Cumberland teen named Youth of the Year

Cumberland teen named Youth of the Year

Cumberland High School sophomore Raeqwong Roberts has been named the Boys & Girls Club of Cumberland-Lincoln Youth of the Year. The 15-year-old has been a member of the club for eight years and is known to help staff with the younger club members. (Valley Breeze photo by Meghan Kavanaugh)

CUMBERLAND - A Cumberland High School sophomore has been named the Boys & Girls Club of Cumberland-Lincoln Youth of the Year.

Raeqwong Roberts, 15, is a longtime member of the Boys & Girls Club, where staff said he has grown up to become an integral part of the team and almost a mascot for the club.

"He's a fixture here," said Tina Lundgren, the club's mentoring coordinator, who called Raeqwong personable, responsible, helpful, polite and respectful. "I always think of Raeqwong as, like, a mascot."

She said employees breathe a sigh of relief when they see him walk through the door after school each day, knowing he will volunteer his time to help with the younger children.

Some of the other members even respond better to Raeqwong than they do members of the club staff.

"He has a great way about him," Lundgren said.

Tamara Burman, director of operations at the club, said Raeqwong was chosen from three nominees after each gave a short speech to board members.

"Raeqwong's dedication and commitment to this organization is unlike anything I've ever seen," Burman said, adding that sometimes his help is taken for granted. "He's really such a huge help. We wanted to show him we are thankful."

In earning the Youth of the Year title, he will go on to compete against other club representatives throughout the state on April 16 at the Statehouse.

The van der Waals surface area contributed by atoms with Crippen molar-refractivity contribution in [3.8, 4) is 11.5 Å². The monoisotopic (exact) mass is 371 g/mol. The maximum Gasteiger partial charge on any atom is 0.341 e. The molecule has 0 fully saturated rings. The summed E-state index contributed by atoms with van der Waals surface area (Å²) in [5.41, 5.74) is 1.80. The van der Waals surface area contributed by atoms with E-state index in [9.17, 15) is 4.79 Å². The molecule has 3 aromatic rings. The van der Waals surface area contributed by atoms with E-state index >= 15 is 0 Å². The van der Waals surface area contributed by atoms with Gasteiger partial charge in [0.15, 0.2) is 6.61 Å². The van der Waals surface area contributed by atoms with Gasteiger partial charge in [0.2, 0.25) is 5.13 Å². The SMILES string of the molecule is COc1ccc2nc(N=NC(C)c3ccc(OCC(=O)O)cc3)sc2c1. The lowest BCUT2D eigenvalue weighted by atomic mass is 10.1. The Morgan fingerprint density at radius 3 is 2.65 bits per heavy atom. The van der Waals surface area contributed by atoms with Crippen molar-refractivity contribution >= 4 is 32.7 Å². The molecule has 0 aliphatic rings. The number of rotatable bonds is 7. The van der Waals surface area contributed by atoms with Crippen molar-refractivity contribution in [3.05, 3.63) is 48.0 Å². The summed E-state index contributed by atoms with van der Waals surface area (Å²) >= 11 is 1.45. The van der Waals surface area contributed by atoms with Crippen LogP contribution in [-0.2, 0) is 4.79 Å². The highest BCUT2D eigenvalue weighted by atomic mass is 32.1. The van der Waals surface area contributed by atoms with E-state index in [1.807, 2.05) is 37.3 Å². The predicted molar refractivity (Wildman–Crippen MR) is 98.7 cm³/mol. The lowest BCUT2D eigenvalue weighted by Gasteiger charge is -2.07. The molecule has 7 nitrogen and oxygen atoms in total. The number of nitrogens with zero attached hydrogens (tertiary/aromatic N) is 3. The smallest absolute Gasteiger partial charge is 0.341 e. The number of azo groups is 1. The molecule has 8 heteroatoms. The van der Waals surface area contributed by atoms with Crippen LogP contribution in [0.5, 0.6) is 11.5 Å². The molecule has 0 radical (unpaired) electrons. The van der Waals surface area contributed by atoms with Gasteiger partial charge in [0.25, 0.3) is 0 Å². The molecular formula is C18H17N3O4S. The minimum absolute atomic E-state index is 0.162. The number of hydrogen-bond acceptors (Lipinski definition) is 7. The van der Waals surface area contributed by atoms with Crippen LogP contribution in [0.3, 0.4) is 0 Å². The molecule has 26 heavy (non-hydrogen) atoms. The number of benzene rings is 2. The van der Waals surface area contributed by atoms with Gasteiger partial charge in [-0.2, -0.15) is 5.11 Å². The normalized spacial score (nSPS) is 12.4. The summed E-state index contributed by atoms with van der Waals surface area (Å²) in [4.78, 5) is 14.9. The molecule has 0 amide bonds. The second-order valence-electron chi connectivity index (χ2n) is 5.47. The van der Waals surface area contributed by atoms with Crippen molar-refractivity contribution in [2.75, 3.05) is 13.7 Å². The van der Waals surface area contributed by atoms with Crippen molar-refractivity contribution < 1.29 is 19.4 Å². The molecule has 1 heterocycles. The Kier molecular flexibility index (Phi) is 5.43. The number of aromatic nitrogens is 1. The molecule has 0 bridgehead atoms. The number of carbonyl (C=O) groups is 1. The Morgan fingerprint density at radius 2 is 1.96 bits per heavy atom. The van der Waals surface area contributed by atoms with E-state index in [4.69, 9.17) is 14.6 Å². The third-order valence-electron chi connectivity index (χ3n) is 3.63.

A panel of judges will assess each candidate based on home and family life, moral character, community, academics, service to the club and life goals, Burman said, with the state winner taking home $1,000.

Last year, the winner was Cumberland-Lincoln club member Lauren Kowalski of Lincoln.

Raeqwong will be one of the younger contestants, Burman said.

The son of Melissa White and Keith Threats, Raeqwong has been a member of the Boys & Girls Club for eight years, since he was 7. He lives just a short walk away on one of the neighboring streets.

"It's become like a second home to me," Raeqwong said. "I love the support."

During his time at the club, he has played basketball and worked through a junior employment program. He is a part of Lundgren's mentoring program, through which he has worked with mentor Brad Dean for years.

He said English is his best subject in school, and he enjoys reading books by author Paul Langan.

"I feel like we need more literature in the world," Raeqwong said.

He said he has aspirations to become a police officer or therapist.

"They both help people a lot," he said, "which is something I've done since I've come here."

He has been known to help with homework and give advice to younger members, Lundgren and Burman said.

"I love helping the kids every day," Raeqwong said. "I feel like I can make a difference."